22 July 1994


Communication No. 498/1992; U.N. Doc. CCPR/C/51/D/498/1992


human rights committee

  Fifty-First Session  
  4-29 July 1994  

Zdenek Drbal



Czech Republic



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BEFORE: CHAIRMAN: Mr. Nisuke Ando (Japan)
VICE-CHAIRMEN: Mr. Vojin Dimitrijevic (Yugoslavia), Mr. Omran El Shafei (Egypt), Mr. Bertill Wennergren (Sweden)
RAPPORTEUR: Mr. Francisco Jose Aguilar Urbina (Costa Rica)
MEMBERS: Mr. Marco Tulio Bruni Celli (Venezuela), Miss Christine Chanet (France), Ms. Elizabeth Evatt (Australia), Tamas Ban (Hungary), Mr. Laurel B. Francis (Jamaica), Mr. Kurt Herndl (Austria), Mrs. Rosalyn Higgins (United Kingdom), Mr. Rajsoomer Lallah (Mauritius), Mr. Andreas V. Mavrommatis (Cyprus), Mr. Birame Ndiaye (Senegal), Mr. Fausto Pocar (Italy), Mr. Julio Prado Vallejo (Ecuador), Mr. Waleed Sadi (Jordan)

All the members attended the fifty-first session. Mrs. Chanet, Mr. Herndl, Mrs. Higgins and Mr. Lallah attended only part of that session.

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Citation: Drbal v. Czech Repub., Comm. 498/1992, U.N. Doc. A/49/40, Vol. II, at 312 (HRC 1994)
Publications: Report of the Human Rights Committee, U.N. GAOR, 49th Sess., Supp. No. 40, U.N. Doc. A/49/40, Part II, Annex X, sect. N, at 312 (Sep.21, 1994)

1.         The author of the communication (dated 30 August 1991) is Zdenek Drbal, a Czech citizen, currently residing in Brno, Czech Republic. He submits the communication on his own behalf and that of his daughter Jitka. He claims that they are victims of a violation by the Czech Republic of their human rights. [FN1]



[FN1] The Optional Protocol entered into force for the Czech and Slovak Federal Republic on 12 June 1991. On 31 December 1992, the Czech and Slovak Federal Republic ceased to exist. On 22 February 1993, the Czech Republic notified its succession to the Covenant and the Optional Protocol thereto with retroactive effect as of 1 January 1993.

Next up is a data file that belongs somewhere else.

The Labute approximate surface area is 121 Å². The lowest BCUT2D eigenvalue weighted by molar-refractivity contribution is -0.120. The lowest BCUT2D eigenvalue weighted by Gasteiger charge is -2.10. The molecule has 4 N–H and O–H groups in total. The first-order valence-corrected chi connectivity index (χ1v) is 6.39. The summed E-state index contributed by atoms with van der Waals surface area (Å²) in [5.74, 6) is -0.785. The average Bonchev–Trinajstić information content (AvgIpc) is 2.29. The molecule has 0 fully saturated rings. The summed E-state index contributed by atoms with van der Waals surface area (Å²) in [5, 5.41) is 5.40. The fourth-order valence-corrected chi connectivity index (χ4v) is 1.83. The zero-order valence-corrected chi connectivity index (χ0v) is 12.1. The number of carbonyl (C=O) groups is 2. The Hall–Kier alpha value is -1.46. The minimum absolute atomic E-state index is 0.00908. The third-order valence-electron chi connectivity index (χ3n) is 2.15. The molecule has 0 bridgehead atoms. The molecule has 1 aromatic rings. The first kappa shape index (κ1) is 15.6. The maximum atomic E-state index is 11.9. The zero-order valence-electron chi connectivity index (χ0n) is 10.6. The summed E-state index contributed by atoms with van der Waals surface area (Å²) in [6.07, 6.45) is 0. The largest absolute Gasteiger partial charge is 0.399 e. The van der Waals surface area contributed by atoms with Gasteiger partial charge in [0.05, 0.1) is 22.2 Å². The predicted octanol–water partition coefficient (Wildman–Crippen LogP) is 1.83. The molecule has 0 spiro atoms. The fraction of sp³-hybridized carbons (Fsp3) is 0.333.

2.1       The author shared a household with his daughter, who was born on 6 March 1983, and with her mother until 1985. He and the child then left the common household, because of the aggressive behaviour allegedly displayed by the mother, and started living with the author's parents. The mother subsequently was hospitalized in a psychiatric institution; the child received treatment as an out-patient, according to the author, to overcome the effects of the maltreatment she had been subjected to by her mother.


2.2       The author, on 23 May 1985, asked the Brno-venkov District Court to grant him custody of the child. The doctor who had been treating the child gave evidence on the father's behalf; another expert gave evidence on behalf of the mother. On 8 September 1986 the Brno-venkov District Court decided to give custody to the mother. The father continued to live with the child and appealed to the Brno Regional Court, which on 11 March 1987 confirmed the judgement. On 16 March 1987, the author addressed a complaint to the General Prosecutor's Office; the Office informed him on 17 December 1987 that it would not submit his case to the Supreme Court, as it considered the judgement and the procedures to be consistent with the law. The author thus claims to have exhausted domestic remedies, as only the General Prosecutor can bring a case before the Supreme Court.


2.3       The author continued to keep the child with him because, according to him, the mother is still mentally ill and aggressive and does not show any interest in the child. He claims that she does not contribute financially to the child's maintenance, never comes to visit and that she is incapable of taking care of the child.


2.4       On 13 July 1988, the police came to the author's apartment, where he was living with his child and his parents. They were accompanied by a judge of the Brno-venkov District Court, the mother of the child and her legal adviser. However, their attempt to take the child away by force failed. The author subsequently submitted a complaint to the Federal Assembly's Office, which referred his complaint to the General Prosecutor's Office on 20 October 1988. On 8 December 1988, the Office informed him that the attempted execution of the Court's decision had been lawful.


2.5 The author submits that he further addressed letters to the President of the Supreme Court and to the Office of the President of Czechoslovakia, all to no avail.


2.6       He further submits that on 11 October 1988, the Brno-venkov District Council initiated legal action against him for preventing the execution of the Court's order. No prosecution followed, however, because of a general amnesty declared on 28 October 1988.